The gadget comprises wired electrical parts stuck to the inside of a banana skin, which is then sewn back together around the fruit and strapped to a runner's wrist — thereafter it shows their race time, heart rate and tweets from supporters, as well as when to eat the next banana.
People have noticed the similarity (at least in name) between the 'wearable banana' and the 'wearable tomato project' (which I posted about last week). Is the one a rip-off of the other? Or is the similarity just an example of a simultaneous discovery of the concept of wearable fruit?
Runners World reports that Chris Kimbrough, a 44-year old mother of six, has "shattered the women's beer mile world record." She did this by running four laps, and drinking four beers, in 6:28.6, beating the previous record by 13 seconds. In a previous age, I suppose, this might have qualified her as "beer honorable."
I find her achievement quite inspirational. Makes me think I should start exercising more (especially if that involves a beer-exercise combo).
From an AP story that circulated in August 1951 (example here):
PORTLAND, Ore. — This cat made such a pest of herself when Ted Matson tried to play table tennis that he finally put her on one side of the net and let her try the game on her own. That was six years ago, and the cat, Dagwood, has been playing ever since. She's adept at both the two-handed smash and the one-handed volley.
This cat was obviously born before her time. In the age of YouTube she would have been a global celebrity.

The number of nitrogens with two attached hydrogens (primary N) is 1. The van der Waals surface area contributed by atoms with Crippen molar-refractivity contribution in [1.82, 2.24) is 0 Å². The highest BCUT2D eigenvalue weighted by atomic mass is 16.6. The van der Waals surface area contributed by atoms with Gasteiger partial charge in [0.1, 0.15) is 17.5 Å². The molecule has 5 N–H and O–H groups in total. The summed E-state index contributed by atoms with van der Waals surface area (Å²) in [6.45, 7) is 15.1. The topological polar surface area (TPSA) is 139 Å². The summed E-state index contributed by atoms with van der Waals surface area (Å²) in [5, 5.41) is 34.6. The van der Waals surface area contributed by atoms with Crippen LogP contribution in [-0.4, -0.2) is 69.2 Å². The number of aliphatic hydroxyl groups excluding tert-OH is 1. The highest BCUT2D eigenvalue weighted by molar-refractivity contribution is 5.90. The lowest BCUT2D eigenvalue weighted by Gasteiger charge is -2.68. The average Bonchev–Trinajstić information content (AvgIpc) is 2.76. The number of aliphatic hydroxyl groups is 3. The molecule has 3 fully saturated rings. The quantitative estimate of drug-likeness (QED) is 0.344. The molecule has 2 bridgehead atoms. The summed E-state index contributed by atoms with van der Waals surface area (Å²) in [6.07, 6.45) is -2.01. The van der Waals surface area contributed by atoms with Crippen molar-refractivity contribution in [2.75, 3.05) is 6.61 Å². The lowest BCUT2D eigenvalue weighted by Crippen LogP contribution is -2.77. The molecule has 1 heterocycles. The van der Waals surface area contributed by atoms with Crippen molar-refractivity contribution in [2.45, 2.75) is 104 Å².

Update: Thanks to mindful webworker who found a video of Dagwood on YouTube. And as Cezar noted, it seems that Dagwood appeared on an episode of MASH. So I guess she kinda was a global celebrity.
Norris Kellam's great talent in life was floating. For which he earned the name "The Human Cork." In May 1933 he attempted to break the world record for staying afloat by floating in a saltwater pool in Norfolk, Virginia for over 86 hours. Unfortunately he didn't make it. After 71 hours and 19 minutes he was overcome by sharp cramps and sunburn and had to climb out of the pool.
Reza Baluchi decided to challenge himself by running the entire route of the Bermuda Triangle — from Florida to Bermuda to Puerto Rico and back to Florida, a total distance of about 3000 miles. He would run on top of the water, inside a "hydrobubble," which is a kind of plastic, floating hamster wheel. And it would be for a good cause, to help raise money for needy children. He made it about 70 miles before the Coast Guard had to rescue him. [washington post]
This is Otto "Pop" Carter, 90 years old, in 1947. He was known as "America's oldest and best-known roller skater." At his advanced age, he had been a professional roller skater for 82 years. But even after this he kept on going for quite a while. According to his listing on IMDB, "At age 104, participated in the Southwest Pacific Roller Skating Championships and the Rollerama Show in 1960."
I don't know when he died. Perhaps he's still alive.